This analysis is a bit of talking in circles, but it is so controlled by the arm swing and not much turn, I just found myself repeating it. 🙂

Here is proof that you don’t need a “golf swing” to be a great player and shoot low. It also proves how hitting a fade is an easier shot to perfect because it doesn’t require the timing a draw requires.

If this was some random amateur’s golf swing, I would tell him he had a long way to go. The one thing he has going for him is great rhythm and that is what allows him to completely control his swing with his arms and that is why his swing has to be so long.

What is important here is he lifts it outside, doesn’t turn and keeps his hands in front of his chest.

He has bad posture, but that is not relevant because posture is only important if you make a turn and Colin doesn’t really. This is basically an arm lift followed by an arm throw. Any turn he makes with the hips or shoulders is just residue from a massive arm lift and centrifugal force pulling his body around after the ball is gone.

There is no shoulder turn or hip turn going away. All he does is lift his arms which gets the club away shut. The shoulders look like they make a large turn, but that is only because his swing is so long. Even though he goes way past parallel, there is barely any hip turn and the shoulders are pulled around by the arms lifting the club past parallel.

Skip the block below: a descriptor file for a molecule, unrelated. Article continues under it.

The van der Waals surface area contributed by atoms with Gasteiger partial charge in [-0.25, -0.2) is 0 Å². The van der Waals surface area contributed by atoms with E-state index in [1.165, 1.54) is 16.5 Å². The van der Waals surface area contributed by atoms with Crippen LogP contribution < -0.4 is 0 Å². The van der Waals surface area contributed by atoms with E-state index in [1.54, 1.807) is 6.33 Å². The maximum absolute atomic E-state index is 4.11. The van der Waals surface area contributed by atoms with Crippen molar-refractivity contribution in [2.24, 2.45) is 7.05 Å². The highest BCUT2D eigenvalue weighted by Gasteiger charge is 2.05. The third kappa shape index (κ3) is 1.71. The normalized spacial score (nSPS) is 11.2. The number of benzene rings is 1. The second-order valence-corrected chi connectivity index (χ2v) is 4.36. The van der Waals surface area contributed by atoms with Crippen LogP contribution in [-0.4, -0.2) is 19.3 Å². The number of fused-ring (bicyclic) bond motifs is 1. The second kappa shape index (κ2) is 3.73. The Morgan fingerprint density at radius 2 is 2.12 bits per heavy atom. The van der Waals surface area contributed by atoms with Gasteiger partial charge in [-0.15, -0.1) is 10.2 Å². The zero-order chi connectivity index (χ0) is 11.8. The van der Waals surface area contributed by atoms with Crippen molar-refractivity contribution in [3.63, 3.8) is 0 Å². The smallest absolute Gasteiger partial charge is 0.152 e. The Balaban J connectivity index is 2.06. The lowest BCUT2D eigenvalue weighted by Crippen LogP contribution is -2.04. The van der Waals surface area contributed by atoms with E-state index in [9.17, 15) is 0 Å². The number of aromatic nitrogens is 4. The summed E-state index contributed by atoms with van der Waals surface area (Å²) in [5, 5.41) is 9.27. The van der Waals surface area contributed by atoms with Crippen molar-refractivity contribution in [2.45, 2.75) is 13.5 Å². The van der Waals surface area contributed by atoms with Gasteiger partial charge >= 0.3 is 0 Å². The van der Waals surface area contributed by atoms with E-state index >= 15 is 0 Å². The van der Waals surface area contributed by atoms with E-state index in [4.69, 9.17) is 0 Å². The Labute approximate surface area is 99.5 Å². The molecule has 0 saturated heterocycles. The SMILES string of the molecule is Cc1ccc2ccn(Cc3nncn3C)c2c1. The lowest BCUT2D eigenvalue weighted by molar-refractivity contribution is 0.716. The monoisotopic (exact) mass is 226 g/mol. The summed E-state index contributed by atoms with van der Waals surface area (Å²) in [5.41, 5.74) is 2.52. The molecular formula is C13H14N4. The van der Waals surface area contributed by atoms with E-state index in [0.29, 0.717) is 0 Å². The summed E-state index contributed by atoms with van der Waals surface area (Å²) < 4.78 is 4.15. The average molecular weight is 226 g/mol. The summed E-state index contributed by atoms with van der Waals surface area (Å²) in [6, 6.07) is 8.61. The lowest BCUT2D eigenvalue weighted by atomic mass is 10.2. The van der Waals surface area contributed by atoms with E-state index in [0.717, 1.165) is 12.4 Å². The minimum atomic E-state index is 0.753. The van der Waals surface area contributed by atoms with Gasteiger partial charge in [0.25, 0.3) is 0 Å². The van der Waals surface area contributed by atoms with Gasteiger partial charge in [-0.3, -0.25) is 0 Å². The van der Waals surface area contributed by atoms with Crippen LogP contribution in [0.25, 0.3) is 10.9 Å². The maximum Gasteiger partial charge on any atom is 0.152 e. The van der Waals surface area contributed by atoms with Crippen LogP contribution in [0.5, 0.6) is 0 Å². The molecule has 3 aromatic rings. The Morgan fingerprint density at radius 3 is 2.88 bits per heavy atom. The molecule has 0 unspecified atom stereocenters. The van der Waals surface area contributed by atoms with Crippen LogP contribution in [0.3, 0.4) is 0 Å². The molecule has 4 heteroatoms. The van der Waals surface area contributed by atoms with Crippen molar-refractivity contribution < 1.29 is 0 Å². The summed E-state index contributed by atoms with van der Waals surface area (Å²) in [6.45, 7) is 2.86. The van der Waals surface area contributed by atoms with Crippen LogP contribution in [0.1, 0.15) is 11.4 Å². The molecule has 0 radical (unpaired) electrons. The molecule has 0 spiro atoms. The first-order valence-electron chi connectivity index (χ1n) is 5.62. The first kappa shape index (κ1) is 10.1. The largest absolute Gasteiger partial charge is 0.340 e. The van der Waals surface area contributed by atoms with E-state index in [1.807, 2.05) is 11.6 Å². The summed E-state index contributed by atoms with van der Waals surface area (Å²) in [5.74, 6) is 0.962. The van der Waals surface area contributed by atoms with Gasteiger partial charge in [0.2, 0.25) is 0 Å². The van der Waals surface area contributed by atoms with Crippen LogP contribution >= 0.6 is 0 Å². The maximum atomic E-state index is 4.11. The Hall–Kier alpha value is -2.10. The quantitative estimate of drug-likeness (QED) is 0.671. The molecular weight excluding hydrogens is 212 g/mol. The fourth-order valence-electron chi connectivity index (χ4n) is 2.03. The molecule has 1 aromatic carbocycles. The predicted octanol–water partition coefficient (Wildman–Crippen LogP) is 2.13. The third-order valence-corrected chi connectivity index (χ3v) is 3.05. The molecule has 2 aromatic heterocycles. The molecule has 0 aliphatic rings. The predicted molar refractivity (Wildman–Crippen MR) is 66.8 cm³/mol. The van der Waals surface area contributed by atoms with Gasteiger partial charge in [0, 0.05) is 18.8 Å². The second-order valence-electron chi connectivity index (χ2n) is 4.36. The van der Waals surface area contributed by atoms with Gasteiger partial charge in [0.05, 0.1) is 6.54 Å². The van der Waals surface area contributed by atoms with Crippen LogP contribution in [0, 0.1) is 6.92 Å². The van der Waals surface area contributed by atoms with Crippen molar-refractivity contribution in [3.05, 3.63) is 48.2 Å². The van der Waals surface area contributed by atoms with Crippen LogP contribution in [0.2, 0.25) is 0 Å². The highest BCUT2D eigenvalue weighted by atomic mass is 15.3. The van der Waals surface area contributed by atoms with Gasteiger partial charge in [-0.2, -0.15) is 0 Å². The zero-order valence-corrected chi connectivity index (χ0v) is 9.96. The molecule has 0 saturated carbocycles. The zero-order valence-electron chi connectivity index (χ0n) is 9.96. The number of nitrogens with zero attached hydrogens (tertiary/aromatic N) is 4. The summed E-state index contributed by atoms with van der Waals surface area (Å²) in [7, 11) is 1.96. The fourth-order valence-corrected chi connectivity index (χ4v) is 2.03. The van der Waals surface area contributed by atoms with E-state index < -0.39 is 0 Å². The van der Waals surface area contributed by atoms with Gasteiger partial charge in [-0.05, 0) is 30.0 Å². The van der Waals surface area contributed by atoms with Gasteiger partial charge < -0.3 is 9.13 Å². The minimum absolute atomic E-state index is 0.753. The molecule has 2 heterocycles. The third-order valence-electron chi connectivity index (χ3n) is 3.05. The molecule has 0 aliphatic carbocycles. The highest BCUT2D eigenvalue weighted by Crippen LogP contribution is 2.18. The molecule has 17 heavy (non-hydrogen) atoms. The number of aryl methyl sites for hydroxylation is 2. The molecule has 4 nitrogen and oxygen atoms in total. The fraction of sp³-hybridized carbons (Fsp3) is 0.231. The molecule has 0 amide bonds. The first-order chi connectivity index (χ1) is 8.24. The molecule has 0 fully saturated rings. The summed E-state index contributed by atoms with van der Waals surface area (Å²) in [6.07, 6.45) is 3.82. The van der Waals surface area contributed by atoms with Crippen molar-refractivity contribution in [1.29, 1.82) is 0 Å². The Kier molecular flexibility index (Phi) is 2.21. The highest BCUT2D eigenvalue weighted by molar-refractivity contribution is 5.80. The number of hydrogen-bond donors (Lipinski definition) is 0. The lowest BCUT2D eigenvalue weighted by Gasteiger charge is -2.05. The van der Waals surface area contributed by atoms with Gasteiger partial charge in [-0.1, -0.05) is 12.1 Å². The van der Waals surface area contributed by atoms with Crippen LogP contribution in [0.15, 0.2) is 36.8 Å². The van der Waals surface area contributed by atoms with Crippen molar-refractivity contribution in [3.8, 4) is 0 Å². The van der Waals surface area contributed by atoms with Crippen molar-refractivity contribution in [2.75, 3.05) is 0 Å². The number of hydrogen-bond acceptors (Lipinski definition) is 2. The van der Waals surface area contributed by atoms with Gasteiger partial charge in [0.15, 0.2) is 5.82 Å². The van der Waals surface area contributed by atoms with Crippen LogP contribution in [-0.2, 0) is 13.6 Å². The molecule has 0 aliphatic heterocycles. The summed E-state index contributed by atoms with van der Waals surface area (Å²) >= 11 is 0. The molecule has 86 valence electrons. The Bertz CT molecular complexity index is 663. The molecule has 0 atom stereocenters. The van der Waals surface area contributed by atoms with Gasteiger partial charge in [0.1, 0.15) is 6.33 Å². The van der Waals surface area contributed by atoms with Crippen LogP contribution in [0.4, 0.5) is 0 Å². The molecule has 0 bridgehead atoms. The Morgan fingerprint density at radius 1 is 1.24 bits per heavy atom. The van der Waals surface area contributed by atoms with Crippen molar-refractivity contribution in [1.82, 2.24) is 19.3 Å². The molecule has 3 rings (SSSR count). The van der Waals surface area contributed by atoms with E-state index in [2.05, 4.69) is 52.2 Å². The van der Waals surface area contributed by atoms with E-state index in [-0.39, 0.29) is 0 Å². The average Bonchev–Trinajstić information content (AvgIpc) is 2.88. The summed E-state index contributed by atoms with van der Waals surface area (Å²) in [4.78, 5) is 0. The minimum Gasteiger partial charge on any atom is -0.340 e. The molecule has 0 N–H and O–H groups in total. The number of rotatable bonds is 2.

Even though he has a huge arm swing, he doesn’t go across the line because the arm swing starts with a lift and basically stays on plane the whole back swing and as the hands set, the club goes from shut to square.

Because he makes so little a hip turn going back, they don’t need to rotate much on the down swing…and they don’t. Even tough he drops his hands to the inside, he doesn’t get underneath because there is so little hip turn…and because he is not underneath, he is in perfect position to hit a fade.

This would be a terrible swing to copy if you were starting off, however, it is the perfect swing to copy if you have lower back problems as there is so little rotation and it is almost entirely an arm swing.

If Colin tried to hit a consistent draw with this swing, he would immediately become a 25 handicap and I am not kidding. He can flick a draw if he needs to because he is a great golfer, but if he went to it for his baseline shot, he would be in serious trouble.




  1. TonyK

    Another good analysis Monte. I never liked this guy’s swing, nor liked him at all personally, and enjoyed watching him fail in the major tournaments…. but he’s in beautiful position at impact.

  2. Carrera

    IIRC, from a face on view he does a reverse pivot on the back swing…another anomaly of his swing.

  3. george walczyk

    Hi Monte,

    I’m enjoying your treatments of the different PGA Tour pro’s. Entertaining and informative, indeed.
    One thing I agree whole-heartedly with you, is that the release is a gradual action. Conversely, the
    “loading” of the arms/hands during the back swing is also gradual. I’ve been fooling around with